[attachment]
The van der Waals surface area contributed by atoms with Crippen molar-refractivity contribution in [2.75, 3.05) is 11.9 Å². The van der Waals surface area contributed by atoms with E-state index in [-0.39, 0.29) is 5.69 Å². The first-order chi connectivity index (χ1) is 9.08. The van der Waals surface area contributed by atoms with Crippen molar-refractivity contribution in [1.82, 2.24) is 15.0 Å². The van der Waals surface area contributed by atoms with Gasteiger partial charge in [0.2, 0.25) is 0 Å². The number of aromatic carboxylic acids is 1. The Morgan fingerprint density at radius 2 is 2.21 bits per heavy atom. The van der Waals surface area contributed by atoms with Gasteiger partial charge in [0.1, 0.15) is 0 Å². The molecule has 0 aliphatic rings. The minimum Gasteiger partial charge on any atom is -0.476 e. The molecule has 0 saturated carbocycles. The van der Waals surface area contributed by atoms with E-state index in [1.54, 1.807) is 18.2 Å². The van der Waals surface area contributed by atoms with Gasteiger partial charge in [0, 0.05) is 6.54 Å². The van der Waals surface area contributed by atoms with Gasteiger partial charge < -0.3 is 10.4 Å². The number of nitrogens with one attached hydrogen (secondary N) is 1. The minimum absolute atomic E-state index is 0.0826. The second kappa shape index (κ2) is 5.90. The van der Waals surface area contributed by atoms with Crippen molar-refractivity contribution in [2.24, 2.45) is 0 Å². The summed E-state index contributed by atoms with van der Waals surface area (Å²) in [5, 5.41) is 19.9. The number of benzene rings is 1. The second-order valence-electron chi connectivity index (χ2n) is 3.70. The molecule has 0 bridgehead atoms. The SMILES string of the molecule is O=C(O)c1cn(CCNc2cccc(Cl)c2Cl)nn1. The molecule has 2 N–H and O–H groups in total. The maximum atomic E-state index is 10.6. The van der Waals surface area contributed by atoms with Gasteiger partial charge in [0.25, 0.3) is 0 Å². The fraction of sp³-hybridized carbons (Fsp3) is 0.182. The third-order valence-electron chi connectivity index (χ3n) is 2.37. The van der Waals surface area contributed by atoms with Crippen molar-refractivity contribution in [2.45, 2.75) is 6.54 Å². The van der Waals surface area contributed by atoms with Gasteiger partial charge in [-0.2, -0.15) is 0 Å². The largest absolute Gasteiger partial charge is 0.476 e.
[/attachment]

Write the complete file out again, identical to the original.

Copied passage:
The van der Waals surface area contributed by atoms with Crippen molar-refractivity contribution in [2.75, 3.05) is 11.9 Å². The van der Waals surface area contributed by atoms with E-state index in [-0.39, 0.29) is 5.69 Å². The first-order chi connectivity index (χ1) is 9.08. The van der Waals surface area contributed by atoms with Crippen molar-refractivity contribution in [1.82, 2.24) is 15.0 Å². The van der Waals surface area contributed by atoms with Gasteiger partial charge in [0.2, 0.25) is 0 Å². The number of aromatic carboxylic acids is 1. The Morgan fingerprint density at radius 2 is 2.21 bits per heavy atom. The van der Waals surface area contributed by atoms with Gasteiger partial charge in [0.1, 0.15) is 0 Å². The molecule has 0 aliphatic rings. The minimum Gasteiger partial charge on any atom is -0.476 e. The molecule has 0 saturated carbocycles. The van der Waals surface area contributed by atoms with E-state index in [1.54, 1.807) is 18.2 Å². The van der Waals surface area contributed by atoms with Gasteiger partial charge in [0, 0.05) is 6.54 Å². The van der Waals surface area contributed by atoms with Gasteiger partial charge < -0.3 is 10.4 Å². The number of nitrogens with one attached hydrogen (secondary N) is 1. The minimum absolute atomic E-state index is 0.0826. The second kappa shape index (κ2) is 5.90. The van der Waals surface area contributed by atoms with Crippen molar-refractivity contribution in [2.24, 2.45) is 0 Å². The summed E-state index contributed by atoms with van der Waals surface area (Å²) in [5, 5.41) is 19.9. The number of benzene rings is 1. The second-order valence-electron chi connectivity index (χ2n) is 3.70. The molecule has 0 bridgehead atoms. The SMILES string of the molecule is O=C(O)c1cn(CCNc2cccc(Cl)c2Cl)nn1. The molecule has 2 N–H and O–H groups in total. The maximum atomic E-state index is 10.6. The van der Waals surface area contributed by atoms with Gasteiger partial charge in [0.25, 0.3) is 0 Å². The fraction of sp³-hybridized carbons (Fsp3) is 0.182. The third-order valence-electron chi connectivity index (χ3n) is 2.37. The van der Waals surface area contributed by atoms with Crippen molar-refractivity contribution in [2.45, 2.75) is 6.54 Å². The van der Waals surface area contributed by atoms with Gasteiger partial charge in [-0.2, -0.15) is 0 Å². The largest absolute Gasteiger partial charge is 0.476 e.